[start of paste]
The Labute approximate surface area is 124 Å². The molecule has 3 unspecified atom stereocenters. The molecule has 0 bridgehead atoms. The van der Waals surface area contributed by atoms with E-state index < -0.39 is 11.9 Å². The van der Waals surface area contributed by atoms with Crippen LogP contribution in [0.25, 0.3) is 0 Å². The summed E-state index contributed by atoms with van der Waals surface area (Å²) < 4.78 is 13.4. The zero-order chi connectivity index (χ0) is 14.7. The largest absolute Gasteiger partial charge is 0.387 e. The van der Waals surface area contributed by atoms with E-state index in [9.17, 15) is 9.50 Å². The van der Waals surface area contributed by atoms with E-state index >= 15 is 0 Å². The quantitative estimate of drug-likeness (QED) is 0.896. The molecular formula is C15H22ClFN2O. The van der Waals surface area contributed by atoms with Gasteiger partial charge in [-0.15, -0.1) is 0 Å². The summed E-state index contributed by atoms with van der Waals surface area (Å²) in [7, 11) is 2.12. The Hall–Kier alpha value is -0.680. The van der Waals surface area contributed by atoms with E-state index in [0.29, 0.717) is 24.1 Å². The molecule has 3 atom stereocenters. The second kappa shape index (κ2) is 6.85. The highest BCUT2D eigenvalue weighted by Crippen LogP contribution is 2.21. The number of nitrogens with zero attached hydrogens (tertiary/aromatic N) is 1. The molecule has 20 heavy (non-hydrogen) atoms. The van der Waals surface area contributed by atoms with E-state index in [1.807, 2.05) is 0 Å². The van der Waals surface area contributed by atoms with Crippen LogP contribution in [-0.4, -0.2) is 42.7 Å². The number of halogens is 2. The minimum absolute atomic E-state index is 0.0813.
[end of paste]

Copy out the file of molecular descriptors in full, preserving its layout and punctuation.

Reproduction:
The Labute approximate surface area is 124 Å². The molecule has 3 unspecified atom stereocenters. The molecule has 0 bridgehead atoms. The van der Waals surface area contributed by atoms with E-state index < -0.39 is 11.9 Å². The van der Waals surface area contributed by atoms with Crippen LogP contribution in [0.25, 0.3) is 0 Å². The summed E-state index contributed by atoms with van der Waals surface area (Å²) < 4.78 is 13.4. The zero-order chi connectivity index (χ0) is 14.7. The largest absolute Gasteiger partial charge is 0.387 e. The van der Waals surface area contributed by atoms with E-state index in [9.17, 15) is 9.50 Å². The van der Waals surface area contributed by atoms with E-state index >= 15 is 0 Å². The quantitative estimate of drug-likeness (QED) is 0.896. The molecular formula is C15H22ClFN2O. The van der Waals surface area contributed by atoms with Gasteiger partial charge in [-0.15, -0.1) is 0 Å². The summed E-state index contributed by atoms with van der Waals surface area (Å²) in [7, 11) is 2.12. The Hall–Kier alpha value is -0.680. The van der Waals surface area contributed by atoms with E-state index in [0.29, 0.717) is 24.1 Å². The molecule has 3 atom stereocenters. The second kappa shape index (κ2) is 6.85. The highest BCUT2D eigenvalue weighted by Crippen LogP contribution is 2.21. The number of nitrogens with zero attached hydrogens (tertiary/aromatic N) is 1. The molecule has 20 heavy (non-hydrogen) atoms. The van der Waals surface area contributed by atoms with E-state index in [1.807, 2.05) is 0 Å². The van der Waals surface area contributed by atoms with Crippen LogP contribution in [-0.4, -0.2) is 42.7 Å². The number of halogens is 2. The minimum absolute atomic E-state index is 0.0813.